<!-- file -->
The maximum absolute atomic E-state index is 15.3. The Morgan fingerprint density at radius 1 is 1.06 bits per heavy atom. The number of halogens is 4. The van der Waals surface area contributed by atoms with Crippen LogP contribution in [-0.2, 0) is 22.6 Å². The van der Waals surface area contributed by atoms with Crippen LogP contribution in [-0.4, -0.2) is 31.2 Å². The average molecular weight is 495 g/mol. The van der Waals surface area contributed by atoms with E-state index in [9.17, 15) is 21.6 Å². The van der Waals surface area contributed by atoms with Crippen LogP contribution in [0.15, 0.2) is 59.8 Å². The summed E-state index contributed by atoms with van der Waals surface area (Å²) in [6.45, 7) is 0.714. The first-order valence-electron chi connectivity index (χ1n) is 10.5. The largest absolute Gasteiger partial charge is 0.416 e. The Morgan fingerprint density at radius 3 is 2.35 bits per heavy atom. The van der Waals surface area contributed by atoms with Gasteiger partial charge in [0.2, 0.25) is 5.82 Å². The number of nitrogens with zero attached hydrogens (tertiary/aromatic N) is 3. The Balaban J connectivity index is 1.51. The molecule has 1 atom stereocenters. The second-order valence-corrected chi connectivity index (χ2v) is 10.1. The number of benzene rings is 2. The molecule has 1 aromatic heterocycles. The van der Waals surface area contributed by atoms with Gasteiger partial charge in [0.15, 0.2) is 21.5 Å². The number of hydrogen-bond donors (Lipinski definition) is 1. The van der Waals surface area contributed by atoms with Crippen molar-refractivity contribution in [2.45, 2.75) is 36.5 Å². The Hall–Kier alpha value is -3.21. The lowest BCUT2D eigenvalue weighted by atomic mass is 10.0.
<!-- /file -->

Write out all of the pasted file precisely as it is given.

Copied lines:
The maximum absolute atomic E-state index is 15.3. The Morgan fingerprint density at radius 1 is 1.06 bits per heavy atom. The number of halogens is 4. The van der Waals surface area contributed by atoms with Crippen LogP contribution in [-0.2, 0) is 22.6 Å². The van der Waals surface area contributed by atoms with Crippen LogP contribution in [-0.4, -0.2) is 31.2 Å². The average molecular weight is 495 g/mol. The van der Waals surface area contributed by atoms with E-state index in [9.17, 15) is 21.6 Å². The van der Waals surface area contributed by atoms with Crippen LogP contribution in [0.15, 0.2) is 59.8 Å². The summed E-state index contributed by atoms with van der Waals surface area (Å²) in [6.45, 7) is 0.714. The first-order valence-electron chi connectivity index (χ1n) is 10.5. The largest absolute Gasteiger partial charge is 0.416 e. The Morgan fingerprint density at radius 3 is 2.35 bits per heavy atom. The van der Waals surface area contributed by atoms with Gasteiger partial charge in [0.2, 0.25) is 5.82 Å². The number of nitrogens with zero attached hydrogens (tertiary/aromatic N) is 3. The Balaban J connectivity index is 1.51. The molecule has 1 atom stereocenters. The second-order valence-corrected chi connectivity index (χ2v) is 10.1. The number of benzene rings is 2. The molecule has 1 aromatic heterocycles. The van der Waals surface area contributed by atoms with Gasteiger partial charge in [0.15, 0.2) is 21.5 Å². The number of hydrogen-bond donors (Lipinski definition) is 1. The van der Waals surface area contributed by atoms with Crippen molar-refractivity contribution in [2.45, 2.75) is 36.5 Å². The Hall–Kier alpha value is -3.21. The lowest BCUT2D eigenvalue weighted by atomic mass is 10.0.